September 21, 2020
Delivering a high-quality education has never been more dependent on technology. But the abrupt move to remote learning in response to the pandemic continues to reveal gaps in accessibility that can put students with disabilities of all ages at a major disadvantage.
Individuals with low hearing or deafness may find themselves watching a video or attending a virtual seminar without appropriate, accurate captioning. Those with low vision or blindness may try accessing course materials that aren’t compatible with screen reading software or using a webpage that lacks alternative text for complex graphics and images. That’s why integrating digital accessibility into every stage of curriculum development now, or remediating existing materials, could mean the difference between a student participating or falling behind their peers down the road.
As schools, colleges, and universities across the United States fine-tune full-time remote learning and hybrid learning models—blending traditional in-person classes with the flexibility of online instruction—and prepare for an unpredictable academic year, it’s critical that all students have the tools to fully engage with the curriculum. And while remote learning presents a new set of challenges for educators, identifying and addressing accessibility shortfalls, and prioritizing the needs of a diverse student body, doesn’t have to translate to a drain on time and resources.
Achieving an Inclusive Learning Experience
Schools and higher education institutions have an incredible opportunity to enhance the online learning experience for students with disabilities by designing new and reassessing existing websites, course materials, and virtual events.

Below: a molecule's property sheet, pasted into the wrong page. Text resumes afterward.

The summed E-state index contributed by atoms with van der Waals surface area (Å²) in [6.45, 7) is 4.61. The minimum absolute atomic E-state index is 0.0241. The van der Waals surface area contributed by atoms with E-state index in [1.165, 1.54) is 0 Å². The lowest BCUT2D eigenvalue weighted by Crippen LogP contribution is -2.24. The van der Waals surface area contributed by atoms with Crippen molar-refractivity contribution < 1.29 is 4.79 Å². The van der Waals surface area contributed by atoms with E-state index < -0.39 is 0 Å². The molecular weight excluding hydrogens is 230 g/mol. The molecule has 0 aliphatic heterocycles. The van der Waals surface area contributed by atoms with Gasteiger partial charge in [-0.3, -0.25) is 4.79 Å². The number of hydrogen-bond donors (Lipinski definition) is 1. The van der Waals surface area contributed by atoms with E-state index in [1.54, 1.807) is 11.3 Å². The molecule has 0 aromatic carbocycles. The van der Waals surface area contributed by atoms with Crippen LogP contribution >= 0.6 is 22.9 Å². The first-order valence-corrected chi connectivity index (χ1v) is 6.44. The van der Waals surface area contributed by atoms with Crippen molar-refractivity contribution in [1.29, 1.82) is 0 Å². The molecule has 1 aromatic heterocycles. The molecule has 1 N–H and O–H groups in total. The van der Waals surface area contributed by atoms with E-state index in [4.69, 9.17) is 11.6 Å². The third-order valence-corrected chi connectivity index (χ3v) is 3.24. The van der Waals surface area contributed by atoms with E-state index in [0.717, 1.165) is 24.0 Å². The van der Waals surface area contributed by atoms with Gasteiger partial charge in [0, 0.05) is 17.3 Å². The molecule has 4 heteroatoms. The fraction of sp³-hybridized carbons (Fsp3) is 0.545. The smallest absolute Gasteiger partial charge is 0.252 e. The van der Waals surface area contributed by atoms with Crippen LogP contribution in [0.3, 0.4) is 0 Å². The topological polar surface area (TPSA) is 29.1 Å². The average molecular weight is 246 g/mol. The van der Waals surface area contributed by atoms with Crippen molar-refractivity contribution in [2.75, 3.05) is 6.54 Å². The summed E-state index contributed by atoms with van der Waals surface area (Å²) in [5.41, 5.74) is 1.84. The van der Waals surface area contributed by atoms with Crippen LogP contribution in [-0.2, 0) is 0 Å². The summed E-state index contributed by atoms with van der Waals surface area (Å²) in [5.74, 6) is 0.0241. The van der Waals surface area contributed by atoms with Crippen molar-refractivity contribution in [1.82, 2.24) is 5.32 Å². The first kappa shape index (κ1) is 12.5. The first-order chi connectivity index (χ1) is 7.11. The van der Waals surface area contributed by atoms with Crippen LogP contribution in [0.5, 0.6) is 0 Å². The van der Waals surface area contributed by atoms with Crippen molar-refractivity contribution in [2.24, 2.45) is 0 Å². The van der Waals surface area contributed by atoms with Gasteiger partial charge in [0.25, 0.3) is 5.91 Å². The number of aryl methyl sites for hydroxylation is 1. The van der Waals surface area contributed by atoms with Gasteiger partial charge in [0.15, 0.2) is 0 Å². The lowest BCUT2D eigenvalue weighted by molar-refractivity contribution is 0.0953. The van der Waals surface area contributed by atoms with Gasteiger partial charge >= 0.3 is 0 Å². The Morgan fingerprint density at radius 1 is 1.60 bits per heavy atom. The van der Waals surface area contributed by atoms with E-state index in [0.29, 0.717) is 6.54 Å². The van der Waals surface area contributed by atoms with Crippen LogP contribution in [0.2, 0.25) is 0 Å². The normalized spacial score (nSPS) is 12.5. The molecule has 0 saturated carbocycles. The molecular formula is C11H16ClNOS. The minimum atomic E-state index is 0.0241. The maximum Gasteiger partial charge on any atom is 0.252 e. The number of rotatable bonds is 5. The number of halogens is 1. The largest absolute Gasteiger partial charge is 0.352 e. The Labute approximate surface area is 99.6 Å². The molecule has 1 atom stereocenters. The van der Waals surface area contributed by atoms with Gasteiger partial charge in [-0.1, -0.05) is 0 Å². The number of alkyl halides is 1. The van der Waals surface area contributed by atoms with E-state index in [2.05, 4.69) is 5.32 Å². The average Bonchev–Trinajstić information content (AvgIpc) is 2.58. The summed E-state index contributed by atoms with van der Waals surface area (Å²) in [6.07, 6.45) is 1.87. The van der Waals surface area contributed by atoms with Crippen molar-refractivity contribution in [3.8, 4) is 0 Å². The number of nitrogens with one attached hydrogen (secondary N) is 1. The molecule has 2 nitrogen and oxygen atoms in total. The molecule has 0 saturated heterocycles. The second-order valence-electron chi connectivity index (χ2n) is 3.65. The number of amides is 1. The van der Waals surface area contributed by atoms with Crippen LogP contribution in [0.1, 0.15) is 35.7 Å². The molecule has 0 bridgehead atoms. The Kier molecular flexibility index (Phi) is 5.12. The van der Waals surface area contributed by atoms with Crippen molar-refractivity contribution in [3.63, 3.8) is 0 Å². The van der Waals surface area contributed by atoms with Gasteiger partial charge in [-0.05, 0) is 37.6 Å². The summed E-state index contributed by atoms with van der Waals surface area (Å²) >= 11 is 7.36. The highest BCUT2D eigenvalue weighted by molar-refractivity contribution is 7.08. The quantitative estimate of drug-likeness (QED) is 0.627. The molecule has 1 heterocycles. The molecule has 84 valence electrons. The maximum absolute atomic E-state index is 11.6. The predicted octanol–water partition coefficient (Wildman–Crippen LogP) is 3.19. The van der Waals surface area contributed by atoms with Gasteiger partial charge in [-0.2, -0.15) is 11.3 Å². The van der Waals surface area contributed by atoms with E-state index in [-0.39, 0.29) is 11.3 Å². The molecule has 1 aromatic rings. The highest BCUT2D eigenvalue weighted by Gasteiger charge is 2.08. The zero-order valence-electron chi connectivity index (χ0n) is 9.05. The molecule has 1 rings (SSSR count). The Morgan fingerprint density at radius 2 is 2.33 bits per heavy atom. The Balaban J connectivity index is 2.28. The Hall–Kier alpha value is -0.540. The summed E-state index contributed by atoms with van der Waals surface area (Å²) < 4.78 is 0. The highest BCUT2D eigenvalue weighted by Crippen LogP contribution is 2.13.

Here are some simple questions to consider as you stay ahead of the digital accessibility curve and create a level playing field.
- Has your school, college, or university adopted an accessible and inclusive culture? First step – develop the best remote learning experience for all by communicating your digital accessibility policies and goals to staff and faculty. Ensure educators understand changes that need to be made to existing materials, how to actively include accessibility when developing remote lesson plans, and how to ensure new content meets compliance standards.
- Have your course materials been remediated? PDF, Word, and PowerPoint files should be appropriately converted for access by screen reading software. Equally important, the correct reading order must also be established by tagging heading and paragraph structure, properly formatting columns, and identifying the language.
- Are your instructional videos captioned—and are the captions accurate? Relying on auto-generated captioning can lead to textual inaccuracies that make your video content difficult to understand for viewers with low hearing or deafness. Guarantee that every student gets the most out of instructional content by providing closed or open captioning.
- Do you offer real-time captioning for virtual events? Create a fully accessible audio-visual environment during virtual gatherings, livestreams, and webinars with CART (Communication Access Real-Time Translation) services, which provide real-time captioning by a professional transcriber.
- Are you providing an inclusive web experience? From online learning portals to complex images and graphics, establish an accessible virtual learning environment that all users can independently navigate and understand. This includes providing alternative text to visual content, setting logical reading order, and plain text links and contact information.
Looking for more guidance on ensuring your digital content is accessible? We’re here to help.
What areas of digital accessibility will your school, college, or university prioritize first?
Chief Information Officer, The Viscardi Center
Michael oversees all aspects of technology at The Viscardi Center, where he implements and innovates accessibility for students, staff, and faculty.